The media blitz has since abated, leaving the lawyers to tangle over the evidence against Kurniawan, and the fine wine market to sift through the damage resulting from his alleged crimes. Although Kurniawan was arrested in Los Angeles, the case against him was filed by the district attorney for the Southern District of New York. Kurniawan was initially held without bail at a federal prison in Los Angeles. On 9 May, a grand jury in New York indicted him on one count of mail fraud and three counts of wire fraud, paving the way for his extradition to New York. On arrival, he was sent to the Metropolitan Detention Center in Brooklyn and has remained there since.
On 23 May, he was arraigned at the federal courthouse in lower Manhattan. I was in the room, along with a few other reporters. Kurniawan, accompanied by his lawyer, entered the chamber dressed in his prison-issue khaki shirt and khaki trousers. His face was noticeably pale and drawn, and he appeared tense. As he walked in, he cast a glance back at the visitors section; I had the sense that he was looking to see if there were any familiar faces. But none of his New York friends had come. The hearing was over quickly, as Kurniawan waived the right to hear the charges against him read by the judge. Presumably he was very familiar by that point with the allegations against him, to which he pleaded not guilty during the hearing.
Many people assumed Kurniawan would cut a deal with the government in order to reduce an eventual prison sentence. It was thought that if he had incriminating evidence against other individuals or companies, he would share that information with prosecutors in exchange for a reduced sentence. But to this point, no deal has been cut; in fact, Kurniawan’s lawyers spent the past few months challenging the legality of the FBI’s search of Kurniawan’s home on the day he was arrested.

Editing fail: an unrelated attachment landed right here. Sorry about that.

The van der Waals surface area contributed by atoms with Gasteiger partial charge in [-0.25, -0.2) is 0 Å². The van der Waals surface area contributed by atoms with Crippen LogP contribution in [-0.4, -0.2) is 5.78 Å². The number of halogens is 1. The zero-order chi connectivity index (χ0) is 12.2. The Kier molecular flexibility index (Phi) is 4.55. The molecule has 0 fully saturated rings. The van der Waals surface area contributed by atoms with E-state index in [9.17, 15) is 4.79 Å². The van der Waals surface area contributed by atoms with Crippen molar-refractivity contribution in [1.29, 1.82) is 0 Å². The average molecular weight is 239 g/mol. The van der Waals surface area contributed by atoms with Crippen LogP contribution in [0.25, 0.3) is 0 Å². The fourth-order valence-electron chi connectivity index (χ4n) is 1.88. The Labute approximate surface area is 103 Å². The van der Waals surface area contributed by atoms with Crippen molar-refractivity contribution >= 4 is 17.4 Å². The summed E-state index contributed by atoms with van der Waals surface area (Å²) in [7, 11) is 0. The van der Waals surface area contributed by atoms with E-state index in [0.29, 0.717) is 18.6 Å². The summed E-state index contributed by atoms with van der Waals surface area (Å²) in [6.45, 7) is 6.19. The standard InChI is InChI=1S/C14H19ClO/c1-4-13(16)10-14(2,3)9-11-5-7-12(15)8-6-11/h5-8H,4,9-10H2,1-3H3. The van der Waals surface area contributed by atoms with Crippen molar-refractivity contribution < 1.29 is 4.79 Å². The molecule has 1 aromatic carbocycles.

In October, they filed what is called a ‘motion to suppress’ in which they claimed that much of the evidence that the government has submitted was obtained illegally by agents who were doing a ‘protective sweep’ of Kurniawan’s home at the time they arrested him. After obtaining a search warrant, FBI agents re-entered the house and did a full investigation of the property. Kurniawan’s lawyers didn’t dispute that the government had sufficient grounds to charge Kurniawan with a crime, based on evidence that it obtained prior to his arrest. Their argument was that there was no reason for the FBI to be granted a search warrant and that the evidence gathered at Kurniawan’s home should be thrown out.
In response, the government said there was ample evidence obtained before the arrest to justify a search warrant and that FBI agents encountered incriminating evidence as soon as Kurniawan opened the door on the morning of his arrest – boxes of wine were stacked in the front foyer, marked with names which included Domaine de la Romanée-Conti and Maison Joseph Drouhin. On 17 January, Judge Richard Berman denied the motion to suppress, ruling that the search warrant was justified. Thus, it seems the only options left for Kurniawan are to try to strike a plea agreement with the government or to take his chances at trial.
Don Cornwell admits he is surprised that no one else has yet been charged in relation to the Kurniawan matter but remains confident it will happen. Cornwell is the Los Angeles-based attorney and Burgundy enthusiast who, in February 2012, published a lengthy post on the website Wineberserkers.com alleging that Kurniawan, acting through a third party, had consigned some highly suspicious wines to an upcoming auction in London. A number of the bottles that Cornwell identified as problematic, including wines from Domaine de la Romanée-Conti, were removed from the auction A few weeks later, Kurniawan was arrested amid concerns that he was a flight risk.